Cape Clear choughed to bits with 50 years of birding

Cape Clear Observatory is today celebrating 50 years of studying the rare bird species that find themselves blown on to the island…

Cape Clear Observatory is today celebrating 50 years of studying the rare bird species that find themselves blown on to the island, writes LOUISE ROSEINGRAVE

IT’S ALL eyes on the Bird Observatory on Cape Clear Island today as birdwatchers celebrate 50 years on the tiny island.

The celebrations, which include a barbecue and live music at the observatory this evening with an open invitation extended to everyone on the island, form part of a two-week Birding Festival, which runs until August 27th. Highlights include talks, guided walks, sea-bird watching and events for junior birdwatchers.

Over the coming days, Conor Kelleher, from the Irish Bat Conservation Group, will discuss the myths and mysteries surrounding these creatures of the night and former bird warden Tom Green will reflect on his experiences of bird life on the island between 1960 and 1970. Dick Coombes of Birdwatch Ireland will poke fun at the birdwathchers for the closing event on August 27th.

Today’s event, according to the island’s aptly named bird warden, Steve Wing, is about giving something back to the islanders, just as much as it is about celebrating the observatory’s half-century lifetime.

“Really this is aimed at the islanders, just as a thank you to them. They put up with us walking through their fields, through potato patches and sometimes into their back gardens at 6am in the morning. And they wave at us. It’s a great little community here, a great atmosphere,” he says.

Established in 1959, the main aim of the Bird Observatory is to maintain a daily log, which involves Steve Wing taking note of every bird he sees and recording his findings, to add to an extensive collection that dates back 50 years.

The observatory attracts up to 400 people every year, with numbers swelling in September and October for the peak of the migration season. If a rare species of bird is spotted, that number could rapidly expand, as it did in 2005 when a blue-winged warbler, native to north America, drew record crowds of up to 800 from all over Europe.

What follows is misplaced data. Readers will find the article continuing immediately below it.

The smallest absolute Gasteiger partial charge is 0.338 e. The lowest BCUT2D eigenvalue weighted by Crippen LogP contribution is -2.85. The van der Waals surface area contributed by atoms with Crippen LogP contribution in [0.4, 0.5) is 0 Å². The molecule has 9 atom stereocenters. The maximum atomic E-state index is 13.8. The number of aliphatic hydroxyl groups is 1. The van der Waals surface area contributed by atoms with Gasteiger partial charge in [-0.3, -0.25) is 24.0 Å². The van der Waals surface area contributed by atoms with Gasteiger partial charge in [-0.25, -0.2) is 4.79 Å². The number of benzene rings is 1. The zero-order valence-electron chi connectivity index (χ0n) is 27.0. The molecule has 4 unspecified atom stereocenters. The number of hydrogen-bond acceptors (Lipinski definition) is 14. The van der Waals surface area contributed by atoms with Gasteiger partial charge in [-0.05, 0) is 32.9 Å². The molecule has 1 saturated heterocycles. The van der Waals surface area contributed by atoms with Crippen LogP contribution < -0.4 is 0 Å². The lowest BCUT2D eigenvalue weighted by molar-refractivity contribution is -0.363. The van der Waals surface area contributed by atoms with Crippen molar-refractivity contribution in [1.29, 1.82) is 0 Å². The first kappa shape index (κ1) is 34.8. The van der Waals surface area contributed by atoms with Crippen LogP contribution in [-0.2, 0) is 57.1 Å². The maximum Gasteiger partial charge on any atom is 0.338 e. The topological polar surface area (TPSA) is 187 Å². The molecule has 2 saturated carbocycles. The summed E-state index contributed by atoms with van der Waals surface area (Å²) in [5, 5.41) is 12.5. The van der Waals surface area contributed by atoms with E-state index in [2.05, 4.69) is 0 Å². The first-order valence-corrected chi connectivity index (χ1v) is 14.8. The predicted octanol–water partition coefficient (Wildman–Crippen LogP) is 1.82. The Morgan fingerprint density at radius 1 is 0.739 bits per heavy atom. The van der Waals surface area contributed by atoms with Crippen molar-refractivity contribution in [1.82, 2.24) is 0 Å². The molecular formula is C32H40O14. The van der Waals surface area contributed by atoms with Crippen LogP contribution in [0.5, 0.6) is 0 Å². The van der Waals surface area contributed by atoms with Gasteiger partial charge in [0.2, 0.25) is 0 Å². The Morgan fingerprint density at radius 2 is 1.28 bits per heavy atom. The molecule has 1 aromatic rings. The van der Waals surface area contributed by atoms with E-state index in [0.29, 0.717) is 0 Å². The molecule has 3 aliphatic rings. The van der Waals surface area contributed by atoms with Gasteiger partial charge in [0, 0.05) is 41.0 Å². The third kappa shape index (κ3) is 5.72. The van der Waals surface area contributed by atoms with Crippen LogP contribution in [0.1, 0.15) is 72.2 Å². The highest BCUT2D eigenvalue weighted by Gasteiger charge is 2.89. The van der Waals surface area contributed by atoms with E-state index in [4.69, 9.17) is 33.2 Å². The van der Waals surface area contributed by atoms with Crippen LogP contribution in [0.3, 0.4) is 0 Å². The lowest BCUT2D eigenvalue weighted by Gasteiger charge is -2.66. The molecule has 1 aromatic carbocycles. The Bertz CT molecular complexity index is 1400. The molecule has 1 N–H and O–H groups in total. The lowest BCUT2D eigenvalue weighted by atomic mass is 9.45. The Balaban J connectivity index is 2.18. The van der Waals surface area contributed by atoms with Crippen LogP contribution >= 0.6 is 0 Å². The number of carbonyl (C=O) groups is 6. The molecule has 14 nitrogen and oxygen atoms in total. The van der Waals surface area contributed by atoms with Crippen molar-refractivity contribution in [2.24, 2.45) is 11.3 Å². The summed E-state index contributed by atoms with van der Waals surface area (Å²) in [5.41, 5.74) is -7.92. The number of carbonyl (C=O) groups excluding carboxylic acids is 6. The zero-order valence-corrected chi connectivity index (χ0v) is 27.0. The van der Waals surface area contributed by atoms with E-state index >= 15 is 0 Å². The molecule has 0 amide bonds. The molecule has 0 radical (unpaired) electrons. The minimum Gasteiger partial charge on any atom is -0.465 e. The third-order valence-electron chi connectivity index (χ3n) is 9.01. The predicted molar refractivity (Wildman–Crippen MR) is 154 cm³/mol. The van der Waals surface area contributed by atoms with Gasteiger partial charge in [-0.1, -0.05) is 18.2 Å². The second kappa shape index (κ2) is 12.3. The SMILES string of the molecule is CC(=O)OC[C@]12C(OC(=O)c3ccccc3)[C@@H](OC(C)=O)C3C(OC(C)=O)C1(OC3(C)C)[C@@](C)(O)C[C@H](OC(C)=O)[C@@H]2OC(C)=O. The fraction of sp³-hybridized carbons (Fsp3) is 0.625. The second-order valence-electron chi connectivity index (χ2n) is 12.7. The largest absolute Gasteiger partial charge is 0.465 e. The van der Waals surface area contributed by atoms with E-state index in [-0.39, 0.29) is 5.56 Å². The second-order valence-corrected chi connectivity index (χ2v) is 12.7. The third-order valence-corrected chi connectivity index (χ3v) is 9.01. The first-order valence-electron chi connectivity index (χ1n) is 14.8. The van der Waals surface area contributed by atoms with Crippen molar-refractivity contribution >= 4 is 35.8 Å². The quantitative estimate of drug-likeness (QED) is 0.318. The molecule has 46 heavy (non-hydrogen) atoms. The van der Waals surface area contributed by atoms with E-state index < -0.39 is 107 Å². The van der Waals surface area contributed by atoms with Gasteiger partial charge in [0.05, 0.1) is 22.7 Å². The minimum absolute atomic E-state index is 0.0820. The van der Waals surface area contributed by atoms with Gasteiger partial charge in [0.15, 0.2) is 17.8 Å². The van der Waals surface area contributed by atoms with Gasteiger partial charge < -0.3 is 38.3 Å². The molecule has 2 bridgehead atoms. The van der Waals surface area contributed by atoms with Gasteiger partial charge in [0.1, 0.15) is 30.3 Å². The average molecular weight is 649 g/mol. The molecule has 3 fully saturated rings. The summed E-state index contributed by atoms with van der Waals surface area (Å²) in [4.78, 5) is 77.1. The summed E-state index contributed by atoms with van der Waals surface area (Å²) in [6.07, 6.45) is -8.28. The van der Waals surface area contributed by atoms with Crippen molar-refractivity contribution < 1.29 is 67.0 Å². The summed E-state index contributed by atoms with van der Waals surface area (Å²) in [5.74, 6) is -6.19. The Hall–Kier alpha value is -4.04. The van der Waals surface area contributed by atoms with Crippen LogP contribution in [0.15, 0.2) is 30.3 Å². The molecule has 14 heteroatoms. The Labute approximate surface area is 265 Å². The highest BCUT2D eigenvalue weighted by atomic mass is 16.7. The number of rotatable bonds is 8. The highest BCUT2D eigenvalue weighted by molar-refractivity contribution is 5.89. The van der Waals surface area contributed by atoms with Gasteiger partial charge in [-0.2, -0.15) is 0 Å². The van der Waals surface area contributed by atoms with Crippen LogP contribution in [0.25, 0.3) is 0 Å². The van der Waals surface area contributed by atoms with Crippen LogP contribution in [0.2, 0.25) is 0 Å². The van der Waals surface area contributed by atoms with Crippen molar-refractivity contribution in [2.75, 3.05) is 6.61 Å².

The tiny bird was migrating from north America to Mexico when it was blown thousands of miles off course by Hurricane Isaac, to land on tiny Cape Clear, which measures 4.8km by 1.6km.

“That was the first blue-winged warbler ever recorded on Cape Clear. It was lunacy here [with] 800 people hoping to catch a glimpse of the bird,” says Wing.

The observatory plays an important role in island life and it serves to stretch the tourist season, which ends in late August elsewhere. Here, though, the months of September and October offer prime viewing, the best of the annual calendar.

“I’d like to think it creates a little extra business for the islanders. And they like the amusement. They like to see us wandering around in all sorts of foul weather and they will always ask if we’ve spotted anything unusual,” Wing adds.

Wing once counted 32,000 birds passing overhead in one hour. “They were a species called Manx Shearwaters. I counted them for three periods of five minutes in one hour to get an average and then multiplied to get the total. It was certainly an exceptional movement.”

Typically, Cape Clear is home to the same bird species found across the southwest coast of Ireland. In sea watching, or in migration season, the more magical sightings take place.

“Birders” are birdwatchers who come regularly to the same area. These differ from “twitchers”, who tend to arrive wherever something extraordinary has been spotted to tick it off their list.

Birders on Cape Clear would regularly spot gannets and puffins out to sea, while a twitcher might be drawn by a sighting of a Great Shearwater, which breeds on the southern tip of South America, before circumnavigating the Atlantic and migrating to the northern hemisphere; it is one of just a few species to migrate south to north.